Pretty River Dyke Maintenance
The Pretty River Dyke was designed to help keep the downtown areas of Collingwood safe from flooding.
In order to make sure it functions properly, some of the vegetation growing along the banks of the dyke must be removed from time to time.
Climate Change may increase the likelihood of more intense storms over time, putting pressure on the Pretty River Dyke infrastructure.
History of Flooding in Collingwood
The Town of Collingwood was built on a shallow floodplain, making it prone to floods. Some of the most notable floods are the 1912 Victoria Day Flood and the 1942 St. Patricks' Day Flood.
The Pretty River
The Pretty River is one of four rivers that flow through the Town of Collingwood. It starts on the Niagara Escarpment, and flows through the Pretty River Valley. As it enters the town, it is contained by the Pretty River Dyke as it flows to the Nottawasaga Bay.
The Pretty River Dyke
In the 1970s, the Pretty River Dyke was built to reduce the risk of flooding in the urban areas of Collingwood.
It is designed to contain the floodwaters from the Provincial Regulatory Storm Event — a storm so extreme that the likelihood of it happening is less than 1% chance in any given year. Although these events are rare, the risk to property damage and possible loss of life is high which is why the dyke must be maintained.
This 2 km flood control structure starts at the southwest intersection of Peel Street and Lynden Street, passing the old CN Rail bridge (now the Siding Trail), then Hume Street and the Pretty River Parkway before ending at Oliver Crescent near the shore of Nottawasaga Bay.
The Pretty River Dyke is divided into five sections.
Section 2: Bypass Weir/Culverts to Nottawasaga Bay
Section 3: Pretty River Parkway to Bypass Weir/Culverts
Section 4: Hume Street to Pretty River Parkway
Section 5: Barrie Collingwood Railway (Siding Trail) to Hume Street
Section 6: Start of Pretty River Dyke to Barrie Collingwood Railway (Siding Trail)
This is what the dyke looked like in the 1970s right after it was built. As time went on, vegetation began to grow on the dyke. Taking a closer look, the dyke is covered in 12" to 18" stone which protects the banks from the erosive forces of flowing water.
NVCA removed vegetation on the dyke in 2006 and 2007. However, a recent study found that vegetation such as trees and large shrubs has continued to grow on the dyke, slowing down the flow of flood waters and reducing the capacity of the corridor which in turn could lead to flood waters spilling over the dyke during the Regulatory flood event.
The recreational trail will continue to be available to residents and visitors. Most of the vegetation beside the trail will remain with the exception of trees that could impact the stability of the dyke. After the vegetation removal, trail users will have a clearer view of the river.
Portions of the trail will be closed from time to time for maintenance activities for trail users' safety.
How will the vegetation be removed?
The vegetation will be removed in two phases for every section.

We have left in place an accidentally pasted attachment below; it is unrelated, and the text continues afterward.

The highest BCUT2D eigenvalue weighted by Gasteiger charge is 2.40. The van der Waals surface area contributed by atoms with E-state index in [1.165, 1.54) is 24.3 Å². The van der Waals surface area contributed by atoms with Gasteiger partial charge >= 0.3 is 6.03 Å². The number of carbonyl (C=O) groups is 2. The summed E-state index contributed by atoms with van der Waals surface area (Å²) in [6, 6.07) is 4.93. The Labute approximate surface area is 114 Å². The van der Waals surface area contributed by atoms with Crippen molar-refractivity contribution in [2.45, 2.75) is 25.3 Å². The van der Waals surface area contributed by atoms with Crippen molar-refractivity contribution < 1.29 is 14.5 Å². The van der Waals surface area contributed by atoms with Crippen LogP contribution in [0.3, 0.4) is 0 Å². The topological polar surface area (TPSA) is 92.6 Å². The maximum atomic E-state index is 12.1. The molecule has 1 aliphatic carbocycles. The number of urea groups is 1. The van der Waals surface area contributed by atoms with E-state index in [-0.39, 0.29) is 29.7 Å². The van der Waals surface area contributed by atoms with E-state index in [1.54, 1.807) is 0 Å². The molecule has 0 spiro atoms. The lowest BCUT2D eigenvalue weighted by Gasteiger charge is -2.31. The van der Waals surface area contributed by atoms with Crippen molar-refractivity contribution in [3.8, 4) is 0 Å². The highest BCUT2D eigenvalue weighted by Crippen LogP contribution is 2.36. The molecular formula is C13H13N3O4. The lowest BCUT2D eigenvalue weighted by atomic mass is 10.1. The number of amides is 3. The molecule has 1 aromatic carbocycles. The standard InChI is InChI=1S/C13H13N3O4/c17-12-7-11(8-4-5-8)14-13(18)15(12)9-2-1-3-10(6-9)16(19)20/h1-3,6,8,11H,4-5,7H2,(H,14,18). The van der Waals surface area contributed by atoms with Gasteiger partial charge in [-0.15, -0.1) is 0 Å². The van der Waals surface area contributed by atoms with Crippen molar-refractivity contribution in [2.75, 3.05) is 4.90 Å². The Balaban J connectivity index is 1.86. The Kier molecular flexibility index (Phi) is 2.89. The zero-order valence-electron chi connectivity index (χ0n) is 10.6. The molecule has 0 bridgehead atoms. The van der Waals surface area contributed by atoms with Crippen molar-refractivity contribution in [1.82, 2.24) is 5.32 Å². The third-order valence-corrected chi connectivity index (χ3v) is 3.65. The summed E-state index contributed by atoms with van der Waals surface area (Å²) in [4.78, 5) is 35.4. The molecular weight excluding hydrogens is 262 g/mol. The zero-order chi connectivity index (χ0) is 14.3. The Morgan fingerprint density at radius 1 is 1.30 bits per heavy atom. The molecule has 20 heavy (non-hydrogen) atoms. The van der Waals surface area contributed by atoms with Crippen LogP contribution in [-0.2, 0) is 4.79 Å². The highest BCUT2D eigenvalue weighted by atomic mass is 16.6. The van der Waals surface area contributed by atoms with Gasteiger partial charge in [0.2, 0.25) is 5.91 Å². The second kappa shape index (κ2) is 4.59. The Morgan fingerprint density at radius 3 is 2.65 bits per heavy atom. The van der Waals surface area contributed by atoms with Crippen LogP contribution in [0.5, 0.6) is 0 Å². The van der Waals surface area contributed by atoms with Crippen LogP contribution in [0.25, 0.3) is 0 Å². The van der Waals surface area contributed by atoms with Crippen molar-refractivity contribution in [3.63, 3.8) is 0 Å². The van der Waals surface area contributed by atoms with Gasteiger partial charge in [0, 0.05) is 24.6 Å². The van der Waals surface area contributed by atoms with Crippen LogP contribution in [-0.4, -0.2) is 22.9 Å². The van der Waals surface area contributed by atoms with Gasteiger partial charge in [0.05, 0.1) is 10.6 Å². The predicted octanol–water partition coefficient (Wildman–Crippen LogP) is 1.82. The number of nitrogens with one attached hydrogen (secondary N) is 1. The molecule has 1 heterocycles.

Phase One – Remove the Understory (small material)
This phase includes removing small woody material such as smaller trees and large shrubs along the slope of the dyke. Lower shrubs such as dogwoods and willows along the edge of the water will not be removed. To prevent the spread of invasive species, the vegetation will be disposed at an approved site such as a county landfill or a composting facility.
Phase Two – Assessing and Removing Select Trees.
Once Phase One is completed, NVCA will inventory and assess the larger trees and shrubs and develop a plan to remove those that are compromising the flood capacity of the Pretty River Dyke. More information about Phase Two will be available after Phase One is complete.
Maintenance work will begin on Sections 4 and 5 (see map in brochure) of the Pretty River Dyke. Phase One will start in the Fall of 2021, and Phase Two is expected to start in 2022. To protect nesting migratory birds, vegetation removal will not take place between April through July.
Maintenance work will be ongoing, and residents should expect regular vegetation removal along the dyke.
What will the dyke look like after the vegetation is removed?
Currently, dense tree, shrub and ground cover are covering the small stone which protects the banks from the erosive forces of flowing water. After the trees and large shrubs are removed, the stone and river will be more visible, when looking from the River Trail.
Fish and Wildlife habitat
It is important to strike a balance for community safety, water quality and habitat protection. Although trees and large shrubs must be removed to ensure flood waters can flow through the dyke, groundcover such as grasses and wildflowers along the dyke will not be removed. These plants are important habitats for pollinators, including Monarch butterflies, a species of concern. Groundcover is also a great foraging source for many birds.
Low shrubs such as dogwood and willows along the edge of the water will not be removed to continue to support fish and wildlife habitat. Ground cover and low shrubs retained along the dyke system will quickly recover from any disturbance associated with removal work. The urban natural corridor associated with the Pretty River will continue to function.
For more information, please contact:
Nottawasaga Valley Conservation Authority
8195 8th Line, Utopia, ON L0M 1T0
Engineering Services Department
Town of Collingwood
P.O. Box 157
97 Hurontario Street
Collingwood, Ontario L9Y 3Z5
705-445-1292 ext. 4200